As he demonstrated in The Seagull and would refine in the three arguably greater dramatic masterpieces that followed, Anton Chekhov had a genius for transforming seemingly idle conversation into music, with every instrument noodling away in its private sphere and yet somehow coalescing into a melancholy human symphony.
The new film adaptation, directed by Michael Mayer from a script by Stephen Karam (who wrote the ghostly, neo-Ibsen drama The Humans), pares down the chitchat and breaks up some of that ensemble flow. The narrative beats are heavy, reaction shots abound, and wordless discursions are numerous. The intent, of course, is to make a movie rather than another stodgy piece of filmed theater, with the result that some of Chekhov’s music is lost — but that a surprising amount of tension is gained. Above all, Mayer’s The Seagull is a platform for several definitive performances.
Chief among those is Annette Bening’s Arkadina, the aging actress who returns to her estate on a lake outside Moscow with her lover, the celebrated short story writer, Trigorin (Corey Stoll). There awaits her high-strung son, Treplev (Billy Howle), eager to show off his own artistry, a symbolic dream play he intends as a challenge to the classical theater in which his mother made her name. Given that it’s a provocation, it shouldn’t surprise him that Arkadina makes stinging comments, but he stomps off into the woods while Arkadina asks, with feigned ingenuousness, “What did I do?”
“What did I do?” makes my blood boil every time. Arkadina is one of literature’s most narcissistic mothers — which is saying something, given how much of the Western canon is revenge on Mom. But Bening makes her damnably human. No actor is better at suggesting the tension between the public persona and the desperate soul beneath, struggling to hold the mask in place. Bening’s Arkadina puts all her acting wiles into convincing her family, maybe even herself, that her fame and youthful good looks are at their peak. How deluded she remains about her miserliness in the realms of both money and mother love. And how hungrily she monitors her lover Trigorin’s responses, so dependent on the famed author to complete her that she pays scant attention to the son who begs her to complete him. No wonder Treplev has a Hamlet complex.
A character lamely jokes that unrequited love happens only in plays, and this one is a riot of the unrequited: One person loves another who loves a third, each longing to fill an essential emptiness. Mayer and Karam’s swift pacing brings out Chekhov’s farcical underpinnings. Watch Elisabeth Moss’s Masha, the floridly forlorn daughter of the estate manager, trail after Treplev, who trails after his actress-muse Nina (Saoirse Ronan), while the hapless school teacher (Michael Zegen) trails after Masha — observed by Masha’s mother (Mare Winningham), who pines for the middle-aged doctor, Dorn (Jon Tenney). The actors are all you could wish for and Moss is something more. Swilling vodka more and more openly, she gives Masha a tragic awareness — and a hint of the demonic.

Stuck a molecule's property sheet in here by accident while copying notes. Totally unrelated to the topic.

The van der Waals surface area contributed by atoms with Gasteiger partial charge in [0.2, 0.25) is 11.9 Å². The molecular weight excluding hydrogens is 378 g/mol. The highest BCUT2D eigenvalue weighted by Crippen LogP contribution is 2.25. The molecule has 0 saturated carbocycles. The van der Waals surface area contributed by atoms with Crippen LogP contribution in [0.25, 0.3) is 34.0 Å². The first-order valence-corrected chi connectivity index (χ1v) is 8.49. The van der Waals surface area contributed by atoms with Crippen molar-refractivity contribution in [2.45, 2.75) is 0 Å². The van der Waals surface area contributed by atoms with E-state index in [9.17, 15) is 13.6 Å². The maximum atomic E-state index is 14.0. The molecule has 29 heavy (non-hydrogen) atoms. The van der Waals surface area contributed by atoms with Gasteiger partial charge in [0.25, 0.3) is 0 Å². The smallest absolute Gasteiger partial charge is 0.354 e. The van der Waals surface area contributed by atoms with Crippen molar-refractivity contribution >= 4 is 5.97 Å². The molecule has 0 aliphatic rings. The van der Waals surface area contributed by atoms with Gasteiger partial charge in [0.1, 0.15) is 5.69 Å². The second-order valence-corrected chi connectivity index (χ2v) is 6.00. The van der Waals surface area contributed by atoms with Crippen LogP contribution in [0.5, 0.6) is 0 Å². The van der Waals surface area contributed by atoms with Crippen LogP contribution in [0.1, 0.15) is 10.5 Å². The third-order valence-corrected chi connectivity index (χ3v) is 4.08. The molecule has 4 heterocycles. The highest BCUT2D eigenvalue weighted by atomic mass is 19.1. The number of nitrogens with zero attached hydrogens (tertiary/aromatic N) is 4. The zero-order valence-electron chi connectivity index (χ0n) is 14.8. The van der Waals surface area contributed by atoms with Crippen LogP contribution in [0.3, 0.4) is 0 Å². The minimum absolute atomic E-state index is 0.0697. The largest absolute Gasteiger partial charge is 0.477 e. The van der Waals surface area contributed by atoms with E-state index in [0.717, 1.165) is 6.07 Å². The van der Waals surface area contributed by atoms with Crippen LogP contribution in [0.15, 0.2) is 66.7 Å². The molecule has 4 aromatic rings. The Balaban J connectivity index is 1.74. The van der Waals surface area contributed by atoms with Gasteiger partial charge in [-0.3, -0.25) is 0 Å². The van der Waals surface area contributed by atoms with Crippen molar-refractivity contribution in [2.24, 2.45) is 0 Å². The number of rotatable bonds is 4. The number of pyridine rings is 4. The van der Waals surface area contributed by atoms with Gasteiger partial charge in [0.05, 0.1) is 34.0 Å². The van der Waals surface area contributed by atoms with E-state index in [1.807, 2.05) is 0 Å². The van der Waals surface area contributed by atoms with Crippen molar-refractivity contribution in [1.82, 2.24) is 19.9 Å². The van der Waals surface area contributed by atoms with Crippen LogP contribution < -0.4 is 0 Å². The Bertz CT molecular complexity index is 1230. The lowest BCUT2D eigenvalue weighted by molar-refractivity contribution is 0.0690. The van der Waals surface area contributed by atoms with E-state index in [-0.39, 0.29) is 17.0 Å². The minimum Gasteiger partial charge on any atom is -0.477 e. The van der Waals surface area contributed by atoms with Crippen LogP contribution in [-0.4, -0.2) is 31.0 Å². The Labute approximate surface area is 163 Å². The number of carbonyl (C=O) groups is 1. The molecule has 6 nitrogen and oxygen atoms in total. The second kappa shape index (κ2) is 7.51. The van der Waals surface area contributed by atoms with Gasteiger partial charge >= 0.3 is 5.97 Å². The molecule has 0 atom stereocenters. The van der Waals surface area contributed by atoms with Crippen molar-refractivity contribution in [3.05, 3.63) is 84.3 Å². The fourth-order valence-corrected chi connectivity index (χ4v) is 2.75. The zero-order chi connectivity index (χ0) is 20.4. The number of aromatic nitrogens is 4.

Watching this The Seagull, you see how Chekhov — physician, famed author, struggling playwright— split himself into three: Dorn, the sympathetic healer who wishes he could minister to sick souls; Treplev, the show-boater obsessed with new artistic forms to express human suffering; and the celebrated Trigorin, a borderline vampire who constantly takes notes on people he’ll transform into characters. Trigorin (whom Stoll underacts cunningly, as a man who guards his energy) is Chekhov’s warning to himself of what happens when artistic dispassion interferes with empathy.
Howle looks and acts like too much of a soap stud to fully convey Treplev’s inner flip-flops, but he’s intense, and he and Bening do a bang-up job in the bandaging scene, in which Arkadina ministers to Treplev’s self-inflicted gunshot wound and ends up ripping off whatever emotional scabs her son has formed. As Arkadina’s elderly brother, Sorin, Brian Dennehy is merely perfect. He has the serenity — and morbid humor — of a man who knows he’s on his way out.
The lone disappointment is Ronan, who’s never less than magnetizing but turns out to be limited in a way I hadn’t anticipated: She can’t fully give herself to a character she doesn’t respect. She plays the early Nina as a mindless romantic, blushing at her proximity to fame, while the Nina of the final act, beaten down by two years of crushing emotional trials, is too guarded. The role is admittedly a killer. I’ve seen half a dozen actresses go down in flames and even Vanessa Redgrave — in Sidney Lumet’s over-effusive film, in which character keep taking one another’s heads in their hands — got only halfway there. The exception was Carey Mulligan, who evoked the tragedy of a woman simultaneously opened up and destroyed. (She got double points since her Treplev was Gareth from the original British The Office — a born Uriah Heep.)
Mayer and Karam keep their touch relatively light until the end, when they do two things that are very smart and one that’s unforgivable. They eliminate the last words of the play, now redundant. They close on Arkadina, who knows in her bones what has happened — and Bening has made an art of such shots since her wordless but epic reaction to news of her boyfriend’s death in Bugsy. The unforgivable: repeating, in voice-over, a line from Treplev’s allegorical play. It works, as cheap tricks can. But repurposing the words of a soulful but pretentious young character as an epilogue for the whole play is using Chekhov’s dramatic instincts against him. A more histrionic critic would call for Mayer to be beaten on the kidneys with a stick and forced to remove the offending line. I’d settle for his removing the line.
*A version of this article appears in the May 14, 2018, issue of New York Magazine. Subscribe Now!